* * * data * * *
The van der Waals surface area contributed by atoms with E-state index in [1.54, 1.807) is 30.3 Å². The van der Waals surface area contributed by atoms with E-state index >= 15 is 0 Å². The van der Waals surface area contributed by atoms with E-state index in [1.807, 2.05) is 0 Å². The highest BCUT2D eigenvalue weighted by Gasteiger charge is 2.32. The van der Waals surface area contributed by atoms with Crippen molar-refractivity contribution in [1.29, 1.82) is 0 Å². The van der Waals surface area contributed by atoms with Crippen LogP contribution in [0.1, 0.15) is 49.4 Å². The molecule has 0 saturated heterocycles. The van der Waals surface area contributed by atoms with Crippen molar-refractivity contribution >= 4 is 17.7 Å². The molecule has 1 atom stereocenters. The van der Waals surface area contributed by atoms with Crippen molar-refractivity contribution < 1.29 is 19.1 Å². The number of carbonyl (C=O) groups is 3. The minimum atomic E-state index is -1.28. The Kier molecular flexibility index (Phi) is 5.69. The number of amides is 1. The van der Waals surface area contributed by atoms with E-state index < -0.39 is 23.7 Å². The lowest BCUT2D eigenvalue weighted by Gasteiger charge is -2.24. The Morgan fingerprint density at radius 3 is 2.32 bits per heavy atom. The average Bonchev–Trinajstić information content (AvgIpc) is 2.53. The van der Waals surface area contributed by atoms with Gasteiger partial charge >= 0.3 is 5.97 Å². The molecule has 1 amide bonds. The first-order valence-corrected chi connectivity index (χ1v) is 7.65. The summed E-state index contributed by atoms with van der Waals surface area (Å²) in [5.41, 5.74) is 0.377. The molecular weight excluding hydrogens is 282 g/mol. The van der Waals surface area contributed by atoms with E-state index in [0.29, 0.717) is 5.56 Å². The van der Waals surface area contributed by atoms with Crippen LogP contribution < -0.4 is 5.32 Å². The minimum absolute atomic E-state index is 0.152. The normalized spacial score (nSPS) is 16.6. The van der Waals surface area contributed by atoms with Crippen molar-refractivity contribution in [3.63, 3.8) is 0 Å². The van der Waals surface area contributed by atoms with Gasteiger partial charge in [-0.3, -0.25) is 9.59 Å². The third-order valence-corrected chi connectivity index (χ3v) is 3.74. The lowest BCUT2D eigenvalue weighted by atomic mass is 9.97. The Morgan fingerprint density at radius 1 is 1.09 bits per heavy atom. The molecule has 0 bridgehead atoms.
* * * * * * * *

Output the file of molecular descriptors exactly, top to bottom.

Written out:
The van der Waals surface area contributed by atoms with E-state index in [1.54, 1.807) is 30.3 Å². The van der Waals surface area contributed by atoms with E-state index >= 15 is 0 Å². The van der Waals surface area contributed by atoms with E-state index in [1.807, 2.05) is 0 Å². The highest BCUT2D eigenvalue weighted by Gasteiger charge is 2.32. The van der Waals surface area contributed by atoms with Crippen molar-refractivity contribution in [1.29, 1.82) is 0 Å². The van der Waals surface area contributed by atoms with Crippen LogP contribution in [0.1, 0.15) is 49.4 Å². The molecule has 0 saturated heterocycles. The van der Waals surface area contributed by atoms with Crippen molar-refractivity contribution >= 4 is 17.7 Å². The molecule has 1 atom stereocenters. The van der Waals surface area contributed by atoms with Crippen molar-refractivity contribution < 1.29 is 19.1 Å². The number of carbonyl (C=O) groups is 3. The minimum atomic E-state index is -1.28. The Kier molecular flexibility index (Phi) is 5.69. The number of amides is 1. The van der Waals surface area contributed by atoms with E-state index < -0.39 is 23.7 Å². The lowest BCUT2D eigenvalue weighted by Gasteiger charge is -2.24. The Morgan fingerprint density at radius 3 is 2.32 bits per heavy atom. The average Bonchev–Trinajstić information content (AvgIpc) is 2.53. The van der Waals surface area contributed by atoms with Gasteiger partial charge >= 0.3 is 5.97 Å². The molecule has 1 amide bonds. The first-order valence-corrected chi connectivity index (χ1v) is 7.65. The summed E-state index contributed by atoms with van der Waals surface area (Å²) in [5.41, 5.74) is 0.377. The molecular weight excluding hydrogens is 282 g/mol. The van der Waals surface area contributed by atoms with E-state index in [0.29, 0.717) is 5.56 Å². The van der Waals surface area contributed by atoms with Crippen LogP contribution < -0.4 is 5.32 Å². The minimum absolute atomic E-state index is 0.152. The normalized spacial score (nSPS) is 16.6. The van der Waals surface area contributed by atoms with Crippen molar-refractivity contribution in [3.63, 3.8) is 0 Å². The van der Waals surface area contributed by atoms with Gasteiger partial charge in [-0.3, -0.25) is 9.59 Å². The third-order valence-corrected chi connectivity index (χ3v) is 3.74. The lowest BCUT2D eigenvalue weighted by atomic mass is 9.97. The Morgan fingerprint density at radius 1 is 1.09 bits per heavy atom. The molecule has 0 bridgehead atoms.